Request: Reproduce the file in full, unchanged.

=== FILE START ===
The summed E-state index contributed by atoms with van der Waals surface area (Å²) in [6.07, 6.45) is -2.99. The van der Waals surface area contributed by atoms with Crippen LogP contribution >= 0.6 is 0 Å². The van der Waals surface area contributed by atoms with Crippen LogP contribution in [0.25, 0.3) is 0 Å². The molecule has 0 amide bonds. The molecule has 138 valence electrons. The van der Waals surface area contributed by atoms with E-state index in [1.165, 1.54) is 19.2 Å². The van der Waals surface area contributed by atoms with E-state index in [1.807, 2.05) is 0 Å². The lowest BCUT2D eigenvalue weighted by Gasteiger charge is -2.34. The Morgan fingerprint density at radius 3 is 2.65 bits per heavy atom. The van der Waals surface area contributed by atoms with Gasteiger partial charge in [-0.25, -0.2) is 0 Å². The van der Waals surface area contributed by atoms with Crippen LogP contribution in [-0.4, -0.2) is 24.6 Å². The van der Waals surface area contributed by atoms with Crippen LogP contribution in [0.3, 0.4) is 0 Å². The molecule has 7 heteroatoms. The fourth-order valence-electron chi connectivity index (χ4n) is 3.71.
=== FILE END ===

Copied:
The summed E-state index contributed by atoms with van der Waals surface area (Å²) in [6.07, 6.45) is -2.99. The van der Waals surface area contributed by atoms with Crippen LogP contribution >= 0.6 is 0 Å². The van der Waals surface area contributed by atoms with Crippen LogP contribution in [0.25, 0.3) is 0 Å². The molecule has 0 amide bonds. The molecule has 138 valence electrons. The van der Waals surface area contributed by atoms with E-state index in [1.165, 1.54) is 19.2 Å². The van der Waals surface area contributed by atoms with E-state index in [1.807, 2.05) is 0 Å². The lowest BCUT2D eigenvalue weighted by Gasteiger charge is -2.34. The Morgan fingerprint density at radius 3 is 2.65 bits per heavy atom. The van der Waals surface area contributed by atoms with Gasteiger partial charge in [-0.25, -0.2) is 0 Å². The van der Waals surface area contributed by atoms with Crippen LogP contribution in [-0.4, -0.2) is 24.6 Å². The van der Waals surface area contributed by atoms with Crippen LogP contribution in [0.3, 0.4) is 0 Å². The molecule has 7 heteroatoms. The fourth-order valence-electron chi connectivity index (χ4n) is 3.71.